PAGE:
Last week was the first meeting between me and the prominent, energetic local sports broadcaster, Nate Lull of WCDO radio in Sidney. Of course, our conversation was about high school athletes in the area and the future of fall sports. He mentioned the unthinkable scenario of horseshoe throwing, golf, bowling and other socially distant sports might replace football in September to mitigate the risk associated with spreading the COVID-19 virus.
As we discussed our expectations and hopes, we agreed there wouldn't be any fall school sports unless there are students in schools. The last time a student was in school in Central New York was in March, over ten weeks ago. The governor has canceled all in-person classes for the remainder of the year. Recently he went one step further, canceling any on-campus summer school classes. We all should hope and pray public health conditions will allow K-12 classes beginning in September. Kids attending school will tip our lives toward some normalcy.
Dr. Anthony Fauci, the Director of the National Institute of Allergy and Infectious Diseases, recently said "I fully expect that by the time we get to the fall that we will have this under control, enough that it certainly will not be the way it is now where people are shutting schools" and he added, he's humble enough to know that he can't accurately predict the future. It’s a hopeful plan for schools to open in September, but it sounds about as stable as Jell-O.
Currently, we are lead to believe students are sitting at home for hours daily, giving their undivided attention to streaming lessons on a laptop or tablet. In reality, according to everyone I've asked, that just isn't the case. Some homes have no connectivity, others have slow internet service, and some families are in challenging home environments not conducive to learning.
While everyone is rightfully concerned about getting commerce and industry up and running as quickly as possible, school administrators along with BOCES are trying to figure out how (and if) they will begin classes in September. This task is much more complicated than the business and manufacturing aspect because of the size and scope of teaching kindergarten youngsters to high school young adults.
In conversations with teachers, parents, and other school officials, here are only a few of the hurdles that must be overcome before students can walk into a school building in September. First off, how do some students get to school? Parents must have the wherewithal to check their children for signs of a fever or illness every day before sending them out the door.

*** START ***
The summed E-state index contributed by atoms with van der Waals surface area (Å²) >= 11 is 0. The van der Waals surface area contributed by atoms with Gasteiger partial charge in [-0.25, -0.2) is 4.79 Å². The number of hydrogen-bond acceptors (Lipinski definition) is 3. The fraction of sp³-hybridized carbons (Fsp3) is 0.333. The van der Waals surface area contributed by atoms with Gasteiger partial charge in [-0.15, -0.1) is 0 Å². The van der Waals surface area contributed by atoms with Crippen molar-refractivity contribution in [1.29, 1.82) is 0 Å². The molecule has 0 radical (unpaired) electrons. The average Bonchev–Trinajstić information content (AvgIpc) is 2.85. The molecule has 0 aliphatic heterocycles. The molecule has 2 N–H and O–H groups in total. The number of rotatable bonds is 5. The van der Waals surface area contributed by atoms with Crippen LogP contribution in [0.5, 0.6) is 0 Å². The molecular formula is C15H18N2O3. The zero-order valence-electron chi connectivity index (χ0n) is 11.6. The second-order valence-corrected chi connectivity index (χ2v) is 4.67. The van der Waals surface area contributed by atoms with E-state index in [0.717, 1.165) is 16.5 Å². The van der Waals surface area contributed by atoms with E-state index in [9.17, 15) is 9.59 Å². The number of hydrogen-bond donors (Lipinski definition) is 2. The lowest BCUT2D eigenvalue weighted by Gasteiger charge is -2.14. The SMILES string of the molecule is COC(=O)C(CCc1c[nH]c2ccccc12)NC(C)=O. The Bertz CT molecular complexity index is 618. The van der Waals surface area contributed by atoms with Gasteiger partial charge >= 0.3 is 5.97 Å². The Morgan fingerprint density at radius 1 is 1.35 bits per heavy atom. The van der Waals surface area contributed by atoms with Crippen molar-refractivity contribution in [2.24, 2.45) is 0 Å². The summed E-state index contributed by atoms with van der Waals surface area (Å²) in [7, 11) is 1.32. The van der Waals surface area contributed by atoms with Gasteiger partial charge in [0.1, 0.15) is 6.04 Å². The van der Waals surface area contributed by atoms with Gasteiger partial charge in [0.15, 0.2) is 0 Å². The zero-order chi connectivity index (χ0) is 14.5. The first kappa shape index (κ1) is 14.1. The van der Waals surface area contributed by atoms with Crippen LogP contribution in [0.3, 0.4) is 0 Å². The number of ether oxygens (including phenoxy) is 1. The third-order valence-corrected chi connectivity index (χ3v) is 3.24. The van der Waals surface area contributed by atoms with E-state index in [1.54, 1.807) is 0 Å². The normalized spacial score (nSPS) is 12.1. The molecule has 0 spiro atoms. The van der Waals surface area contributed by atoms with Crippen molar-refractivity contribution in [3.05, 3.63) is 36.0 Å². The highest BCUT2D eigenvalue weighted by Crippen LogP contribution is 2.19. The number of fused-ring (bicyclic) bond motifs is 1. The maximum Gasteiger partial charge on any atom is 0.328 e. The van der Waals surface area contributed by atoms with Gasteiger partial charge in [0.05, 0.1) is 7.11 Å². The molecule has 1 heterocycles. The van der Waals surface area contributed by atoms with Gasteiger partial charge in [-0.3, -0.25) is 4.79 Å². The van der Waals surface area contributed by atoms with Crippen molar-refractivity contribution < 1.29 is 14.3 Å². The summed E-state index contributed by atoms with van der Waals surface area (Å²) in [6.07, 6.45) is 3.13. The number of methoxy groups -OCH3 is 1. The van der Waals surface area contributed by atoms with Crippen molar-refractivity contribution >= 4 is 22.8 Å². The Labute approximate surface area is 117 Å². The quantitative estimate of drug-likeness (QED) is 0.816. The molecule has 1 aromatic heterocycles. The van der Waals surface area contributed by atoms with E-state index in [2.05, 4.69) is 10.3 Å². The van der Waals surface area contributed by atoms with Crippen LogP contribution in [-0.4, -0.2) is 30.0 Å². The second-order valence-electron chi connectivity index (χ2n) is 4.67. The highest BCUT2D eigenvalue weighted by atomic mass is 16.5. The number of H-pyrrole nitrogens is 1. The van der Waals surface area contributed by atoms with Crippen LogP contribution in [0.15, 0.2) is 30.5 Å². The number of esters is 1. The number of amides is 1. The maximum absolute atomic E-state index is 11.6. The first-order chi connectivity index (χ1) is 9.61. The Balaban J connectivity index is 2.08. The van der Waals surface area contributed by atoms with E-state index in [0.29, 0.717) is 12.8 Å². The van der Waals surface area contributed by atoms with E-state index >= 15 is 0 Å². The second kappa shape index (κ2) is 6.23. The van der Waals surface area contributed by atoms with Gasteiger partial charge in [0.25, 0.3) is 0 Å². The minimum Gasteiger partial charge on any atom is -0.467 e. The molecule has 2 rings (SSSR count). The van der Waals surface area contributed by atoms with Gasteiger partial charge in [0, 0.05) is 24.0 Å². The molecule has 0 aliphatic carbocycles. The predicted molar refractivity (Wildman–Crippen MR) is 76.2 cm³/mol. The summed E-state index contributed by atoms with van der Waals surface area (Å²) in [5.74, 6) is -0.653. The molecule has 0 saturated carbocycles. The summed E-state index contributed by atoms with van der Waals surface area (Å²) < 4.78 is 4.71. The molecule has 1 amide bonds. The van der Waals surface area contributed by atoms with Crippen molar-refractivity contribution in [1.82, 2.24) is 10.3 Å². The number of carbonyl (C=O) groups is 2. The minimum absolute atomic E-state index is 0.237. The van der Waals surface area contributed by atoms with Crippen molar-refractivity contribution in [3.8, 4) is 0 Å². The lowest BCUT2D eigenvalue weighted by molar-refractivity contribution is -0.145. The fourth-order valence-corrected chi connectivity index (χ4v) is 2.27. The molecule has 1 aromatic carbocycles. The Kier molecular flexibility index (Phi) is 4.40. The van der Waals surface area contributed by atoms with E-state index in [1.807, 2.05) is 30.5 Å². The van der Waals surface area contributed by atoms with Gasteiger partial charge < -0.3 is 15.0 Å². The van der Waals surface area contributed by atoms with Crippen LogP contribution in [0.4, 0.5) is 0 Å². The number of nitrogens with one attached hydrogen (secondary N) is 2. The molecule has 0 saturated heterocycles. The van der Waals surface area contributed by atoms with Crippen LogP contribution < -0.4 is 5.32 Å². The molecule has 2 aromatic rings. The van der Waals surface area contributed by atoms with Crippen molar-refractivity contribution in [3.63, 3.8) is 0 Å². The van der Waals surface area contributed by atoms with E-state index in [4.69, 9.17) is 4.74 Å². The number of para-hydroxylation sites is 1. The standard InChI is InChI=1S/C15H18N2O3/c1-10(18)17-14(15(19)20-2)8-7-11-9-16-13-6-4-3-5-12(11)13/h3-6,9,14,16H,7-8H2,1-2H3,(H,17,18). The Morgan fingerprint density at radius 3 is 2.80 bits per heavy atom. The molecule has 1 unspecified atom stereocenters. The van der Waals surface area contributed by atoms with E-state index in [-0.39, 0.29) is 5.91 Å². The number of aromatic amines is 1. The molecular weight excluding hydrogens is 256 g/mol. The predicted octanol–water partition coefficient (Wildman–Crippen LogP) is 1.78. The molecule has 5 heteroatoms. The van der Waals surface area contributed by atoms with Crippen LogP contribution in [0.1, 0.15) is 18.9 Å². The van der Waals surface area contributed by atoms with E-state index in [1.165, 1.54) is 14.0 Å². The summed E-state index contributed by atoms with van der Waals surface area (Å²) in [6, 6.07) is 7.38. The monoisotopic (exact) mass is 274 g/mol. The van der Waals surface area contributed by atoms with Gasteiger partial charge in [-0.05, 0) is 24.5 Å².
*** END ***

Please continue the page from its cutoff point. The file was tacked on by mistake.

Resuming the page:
Once out the door, suppose that child rides a bus to school, they must remain socially distant from others on the bus, something a driver shouldn't concentrate on while operating their vehicle. Every other bench seat may need to be removed from the bus, or extra buses might have to travel the same route, leap-frogging stops to reduce rider density.
As the students enter school, think of the bottleneck caused if the front door to the building is the place where student temperatures get taken. This will be a long wait, with kids close to each other. Once school begins, a classrooms pre-virus would hold 25 students a foot or two apart. That distance may need to triple in the space between desks requiring more teachers for fewer students.
The school custodians sanitizing public surfaces will be a never-ending task. Long ago, school kitchen workers used to bring lunches to each kindergarten classroom; this same method may be needed for all grades in the future to keep large congregations from the cafeterias.
Some districts are considering dividing the student body into two or three groups, sending each section of students to school on different days. This will be a logistics nightmare when taking into consideration families that have multiple children; teachers exposed to different sets of students daily and parents who must go to work. Further, there is nothing to prevent the different sets of students from mingling when not in school.
All of this sounds very labor-intensive and quite inefficient. Making matters worse, school districts will likely be making all this extra effort with a significant loss of tax revenue. When it comes to saving dollars and reducing staff, the first employees to go are the aids and monitors. Those are precisely the people who are needed to screen and watch over students when not in classes.
Governor Cuomo warned school districts that they might operate on a budget that has 20% less state aid than was projected a few months ago. The governor is hoping his plea for federal funding will be heard and help keep state aid for schools intact. But, that doesn't help with the local share, which for many will be painful when school tax bills arrive in the mail this fall – whether kids are in school or not.